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Bure Valley Group is an investment introducer platform which links successful investors with exciting, innovative UK startups seeking funding. This content is for information purposes only and should not be taken as financial or investment advice. 

Investing in technology typically involves investing in tech stocks such as companies producing semiconductors or providing software. Prominent examples in 2021 include Apple, Microsoft and Google. Investors are often attracted to tech stocks due to their huge scalability and growth potential, as well as innovation potential. Yet tech stock investing also comes with its risks.

Below, our investment team at Bure Valley Group offers this review of the potential rewards and risks of investing in tech. We hope you find this content useful.To find out more about our EIS and other investment opportunities, visit our portfolio page here. To enquire regarding our latest projects and funding, you can reach us via:

+44 160 334 0827

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The rewards of tech stocks

One of the most powerful aspects of tech stocks is their ability to develop new ideas, implement them and then make a profit. Google is a classic case in point. Still famously known as a search engine, this company has diversified its digital products to include the likes of Google Maps for travel, Google Translate for instant translation, Google Authenticator for two-step verification and also Google Hangouts for cross-platform messaging. This ability of tech stocks to pivot means that they can penetrate new markets if their existing one becomes unavailable. This flexibility is one of the main reasons that tech stocks can see very high returns – e.g. 34% or even more – in a relatively short space of time.

Tech stocks also have the ability to scale massively without requiring a proportionate ballooning in overheads. Think about it. If a company sells 100,000 more physical products – e.g. furniture – within a given timeframe, then it will need to spend significantly more on sourcing the materials, storing stock, employing salespeople and delivering products to customers. A tech company like Google, however, can sell 100,000s more of its digital/software products without incurring these extra costs. Perhaps it might need more data storage facilities and more support staff to handle customer issues, but there is not the same kind of physical distribution infrastructure involved.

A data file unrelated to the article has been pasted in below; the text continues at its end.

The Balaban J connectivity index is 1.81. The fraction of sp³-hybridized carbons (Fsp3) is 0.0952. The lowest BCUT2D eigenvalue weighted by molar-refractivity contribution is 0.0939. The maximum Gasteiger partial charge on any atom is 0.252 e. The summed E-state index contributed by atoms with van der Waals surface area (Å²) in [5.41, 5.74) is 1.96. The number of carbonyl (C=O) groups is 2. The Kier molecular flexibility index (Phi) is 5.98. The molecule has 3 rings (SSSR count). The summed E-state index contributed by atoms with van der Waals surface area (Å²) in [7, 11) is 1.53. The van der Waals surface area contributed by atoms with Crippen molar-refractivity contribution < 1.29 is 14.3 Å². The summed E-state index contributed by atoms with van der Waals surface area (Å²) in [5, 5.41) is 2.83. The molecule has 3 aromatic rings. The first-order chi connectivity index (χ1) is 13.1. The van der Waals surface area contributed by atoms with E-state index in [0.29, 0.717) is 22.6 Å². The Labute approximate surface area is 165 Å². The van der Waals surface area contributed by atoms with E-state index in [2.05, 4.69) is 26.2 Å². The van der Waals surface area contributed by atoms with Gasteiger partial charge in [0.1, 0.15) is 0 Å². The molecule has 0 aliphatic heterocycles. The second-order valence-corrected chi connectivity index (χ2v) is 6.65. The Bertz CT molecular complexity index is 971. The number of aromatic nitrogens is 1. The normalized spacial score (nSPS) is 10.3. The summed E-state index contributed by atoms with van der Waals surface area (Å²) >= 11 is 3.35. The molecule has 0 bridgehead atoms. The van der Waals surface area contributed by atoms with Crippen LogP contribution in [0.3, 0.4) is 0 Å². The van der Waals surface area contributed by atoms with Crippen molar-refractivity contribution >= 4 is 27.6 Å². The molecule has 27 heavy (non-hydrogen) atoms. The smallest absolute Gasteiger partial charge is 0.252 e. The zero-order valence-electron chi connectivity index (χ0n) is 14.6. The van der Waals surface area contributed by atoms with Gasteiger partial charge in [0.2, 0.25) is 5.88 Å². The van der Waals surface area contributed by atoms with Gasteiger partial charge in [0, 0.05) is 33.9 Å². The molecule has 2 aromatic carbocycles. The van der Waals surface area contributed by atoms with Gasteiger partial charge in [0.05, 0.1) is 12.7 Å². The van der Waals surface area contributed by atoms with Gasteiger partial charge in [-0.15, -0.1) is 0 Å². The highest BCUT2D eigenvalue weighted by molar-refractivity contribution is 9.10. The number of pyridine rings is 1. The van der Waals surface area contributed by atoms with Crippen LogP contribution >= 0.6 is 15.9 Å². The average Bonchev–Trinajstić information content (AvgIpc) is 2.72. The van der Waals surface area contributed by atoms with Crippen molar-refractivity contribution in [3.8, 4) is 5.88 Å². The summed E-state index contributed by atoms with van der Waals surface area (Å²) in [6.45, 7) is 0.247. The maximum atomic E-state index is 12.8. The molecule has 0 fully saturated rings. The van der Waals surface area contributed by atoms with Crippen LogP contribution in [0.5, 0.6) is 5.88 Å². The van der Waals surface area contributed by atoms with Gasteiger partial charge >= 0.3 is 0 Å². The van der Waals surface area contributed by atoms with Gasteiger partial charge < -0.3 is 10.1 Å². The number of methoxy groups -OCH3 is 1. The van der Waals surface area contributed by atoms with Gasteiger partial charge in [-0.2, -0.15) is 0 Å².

Finally, there is the pervasiveness and permanence of technology. Just look around you – and look at yourself. Every day and everywhere, people are on their smartphones using the internet and apps to conduct their lives. Tech continues to penetrate new spheres of life and additional sectors. The world has become reliant on digital technology, and this is not going away any time soon. Adding the right tech stocks to your portfolio can be a good way to profit from this reality.


Risks to consider

Technology can be quite complex and this can lead investors to make mistakes. Warren Buffet once said: “Never invest in a business you cannot understand”. Yet many people invest in tech such as blockchain without really comprehending it, leading to costly mistakes. Whilst you do not need to become a web developer or software engineer, it is important to grasp the business model of a tech stock and how its products broadly work prior to investing large sums of capital. Some good questions to ask include: “How does this business make money?”, “Do I use it?”, “Is it useful?” and “Who are the company’s competitors?”

Another drawback of tech stocks is that their prices are often volatile, and are usually vulnerable to economic shocks and high inflation. This is because customer spending on technology is typically classed as “discretionary” (rather than “staple”), which is often cut back on when living costs rise or when people start losing their jobs. For instance, during a recession people may decide against buying a new smartphone and simply move to a cheaper, SIM-only deal with their network. They might also cut back on digital subscriptions – e.g. video streaming services. It’s worth noting that, on the S&P Global’s list of sectors with the most volatility, the technology industry has a standard deviation of 14.8% – putting it in fourth place. 

You also need to pick your tech investments carefully because even long-standing, established companies can be vulnerable to disruptive technologies. A case in point is Nokia, which used to dominate the mobile phone market. Yet the rise of the smartphone wiped out its market share, and today Nokia has needed to pivot its business model more towards telecommunications and information technology. Investors should be especially wary of the risks involved with investing in tech companies with highly inflated valuations; i.e. based on audience penetration and reach rather than revenues. Tech is a very entrepreneurial sector where businesses quickly rise and fall, so make sure you do your due diligence! Also, bear in mind that technology products and services almost always face downward pressure on their prices, contributing to short lifespans.



Technology companies can be a powerful addition to an investor’s portfolio. Given their volatility, however, make sure your asset mix reflects your investment goals, strategy and risk appetite.

Interested in finding out more about the exciting startup projects we have on offer to investors here at Bure Valley Group? Get in touch today to start a conversation with our team and discuss some of the great investment memorandums we have available here:

+44 160 334 0827

 [email protected]